NEW YORK, N.Y. – The art collection of celebrated writer and civil rights activist Maya Angelou is heading to auction this month.
Among the highlights of the Sept. 15 Swann Galleries sale is a painted story quilt that hung in Angelou’s Harlem home. It’s a work by African-American artist Faith Ringgold titled “Maya’s Quilt of Life” that was commissioned by Oprah Winfrey for Angelou’s 69th birthday in 1989. It depicts Angelou surrounded by flowers along with excerpts from some of her writings. It’s an acrylic on canvas with pieced fabric border that could bring $150,000 to $250,000.
The nearly 50 artworks were consigned to the auction house’s African-American Fine Art Department by Angelou’s estate. They’re expected to fetch $400,000 to $640,000.
Angelou died last year at age 86.
Her son, Guy Johnson, said in an introduction to the auction catalogue that “her family hopes that the art which added colour and character to her daily life does the same for others.”
Her collection reflects her interest in female artists like Elizabeth Catlett and Phoebe Beasley and African culture.
“Kumasi Market,” an oil-and-acrylic painting of a crowded Ghanaian market scene by African-American muralist John Bigger, is estimated to bring $100,000 to $150,000.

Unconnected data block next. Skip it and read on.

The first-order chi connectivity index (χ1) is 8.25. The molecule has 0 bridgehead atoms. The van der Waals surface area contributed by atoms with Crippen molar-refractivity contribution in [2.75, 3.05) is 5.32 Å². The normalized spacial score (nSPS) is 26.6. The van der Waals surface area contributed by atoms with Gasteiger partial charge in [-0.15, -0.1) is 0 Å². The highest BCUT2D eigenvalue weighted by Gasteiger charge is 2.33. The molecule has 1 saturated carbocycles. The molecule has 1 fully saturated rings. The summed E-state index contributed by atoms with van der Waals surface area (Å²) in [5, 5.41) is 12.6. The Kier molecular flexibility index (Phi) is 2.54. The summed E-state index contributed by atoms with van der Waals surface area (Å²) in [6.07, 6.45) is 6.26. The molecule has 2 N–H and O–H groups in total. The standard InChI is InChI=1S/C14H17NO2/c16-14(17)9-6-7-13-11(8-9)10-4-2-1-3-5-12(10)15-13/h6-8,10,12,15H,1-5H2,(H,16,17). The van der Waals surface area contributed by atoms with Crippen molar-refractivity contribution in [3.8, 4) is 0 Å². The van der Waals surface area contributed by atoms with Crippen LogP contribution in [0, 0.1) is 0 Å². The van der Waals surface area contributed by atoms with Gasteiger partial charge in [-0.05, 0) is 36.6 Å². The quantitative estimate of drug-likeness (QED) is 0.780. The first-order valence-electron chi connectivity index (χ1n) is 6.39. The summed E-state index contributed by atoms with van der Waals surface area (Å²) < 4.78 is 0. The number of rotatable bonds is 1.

“The Obeah’s Choice,” a watercolour by Romare Bearden of two African-Caribbean women, has an estimate of $20,000 to $30,000. And a painting by Jonathan Green, “Wading in the Surf,” could bring $8,000 to $12,000.
The quilt is the only Ringgold quilt to ever come to auction. It measures 6 square feet and includes passages from Angelou’s “Just Give Me a Cool Drink of Water ‘fore I Diiie,” ”Gather Together in My Name,” ”The Heart of a Woman” and “I Know Why the Caged Bird Sings.”
“Just as Dr. Angelou continues to serve as a source of inspiration for countless artists, writers and performers, she also found inspiration in the works of others,” her son wrote in the catalogue.
“For my mother, paintings, sculpture, dance and music were ways of translating the intangible into digestible bites; these forms of art were ways of expressing feelings and emotions that resisted the confinement of words,” Johnson said.
Earlier this month, the contents of Angelou’s home in Winston-Salem, North Carolina, were sold during a three-day estate sale.
Her personal papers, including letters to Malcolm X and James Baldwin, are housed at the Schomburg Center for Research in Black Culture, a research unit of the New York Public Library.
The artworks will be on view at Swann Galleries from Sept. 9 through Sept. 11.